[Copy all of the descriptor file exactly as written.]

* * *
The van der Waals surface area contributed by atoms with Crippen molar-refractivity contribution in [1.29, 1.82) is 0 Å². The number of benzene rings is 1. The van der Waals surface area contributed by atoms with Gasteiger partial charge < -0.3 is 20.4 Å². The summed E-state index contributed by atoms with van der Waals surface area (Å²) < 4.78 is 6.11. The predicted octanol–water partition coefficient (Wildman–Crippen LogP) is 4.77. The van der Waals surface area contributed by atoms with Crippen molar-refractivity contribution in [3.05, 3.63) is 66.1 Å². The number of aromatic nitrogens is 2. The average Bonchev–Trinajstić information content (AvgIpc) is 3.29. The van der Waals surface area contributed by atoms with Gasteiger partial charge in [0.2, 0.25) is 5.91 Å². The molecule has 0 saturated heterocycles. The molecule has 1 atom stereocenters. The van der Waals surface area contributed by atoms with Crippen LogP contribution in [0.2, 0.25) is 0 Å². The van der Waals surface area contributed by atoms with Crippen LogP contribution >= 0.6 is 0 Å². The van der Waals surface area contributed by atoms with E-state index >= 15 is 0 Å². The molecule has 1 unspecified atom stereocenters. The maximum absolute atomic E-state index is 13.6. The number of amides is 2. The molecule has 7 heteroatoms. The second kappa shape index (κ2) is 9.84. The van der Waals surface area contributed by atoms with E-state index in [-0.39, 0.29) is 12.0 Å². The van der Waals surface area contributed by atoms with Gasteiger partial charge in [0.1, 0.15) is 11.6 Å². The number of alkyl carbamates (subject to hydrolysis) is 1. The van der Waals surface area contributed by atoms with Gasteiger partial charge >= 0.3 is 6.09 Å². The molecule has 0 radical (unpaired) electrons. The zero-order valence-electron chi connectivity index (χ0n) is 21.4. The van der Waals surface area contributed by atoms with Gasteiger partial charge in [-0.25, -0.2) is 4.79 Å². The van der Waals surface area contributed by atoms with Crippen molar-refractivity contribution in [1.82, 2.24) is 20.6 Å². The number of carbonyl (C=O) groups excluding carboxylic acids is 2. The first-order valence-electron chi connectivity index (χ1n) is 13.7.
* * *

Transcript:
The van der Waals surface area contributed by atoms with Crippen molar-refractivity contribution in [1.29, 1.82) is 0 Å². The number of benzene rings is 1. The van der Waals surface area contributed by atoms with Gasteiger partial charge < -0.3 is 20.4 Å². The summed E-state index contributed by atoms with van der Waals surface area (Å²) < 4.78 is 6.11. The predicted octanol–water partition coefficient (Wildman–Crippen LogP) is 4.77. The van der Waals surface area contributed by atoms with Crippen molar-refractivity contribution in [3.05, 3.63) is 66.1 Å². The number of aromatic nitrogens is 2. The average Bonchev–Trinajstić information content (AvgIpc) is 3.29. The van der Waals surface area contributed by atoms with Gasteiger partial charge in [0.2, 0.25) is 5.91 Å². The molecule has 0 saturated heterocycles. The molecule has 1 atom stereocenters. The van der Waals surface area contributed by atoms with Crippen LogP contribution in [0.2, 0.25) is 0 Å². The van der Waals surface area contributed by atoms with Crippen LogP contribution >= 0.6 is 0 Å². The van der Waals surface area contributed by atoms with E-state index >= 15 is 0 Å². The molecule has 1 unspecified atom stereocenters. The maximum absolute atomic E-state index is 13.6. The number of amides is 2. The molecule has 7 heteroatoms. The second kappa shape index (κ2) is 9.84. The van der Waals surface area contributed by atoms with E-state index in [-0.39, 0.29) is 12.0 Å². The van der Waals surface area contributed by atoms with Gasteiger partial charge in [0.1, 0.15) is 11.6 Å². The number of alkyl carbamates (subject to hydrolysis) is 1. The van der Waals surface area contributed by atoms with Gasteiger partial charge >= 0.3 is 6.09 Å². The molecule has 0 radical (unpaired) electrons. The zero-order valence-electron chi connectivity index (χ0n) is 21.4. The van der Waals surface area contributed by atoms with Gasteiger partial charge in [-0.25, -0.2) is 4.79 Å². The van der Waals surface area contributed by atoms with Crippen molar-refractivity contribution in [1.82, 2.24) is 20.6 Å². The number of carbonyl (C=O) groups excluding carboxylic acids is 2. The first-order valence-electron chi connectivity index (χ1n) is 13.7.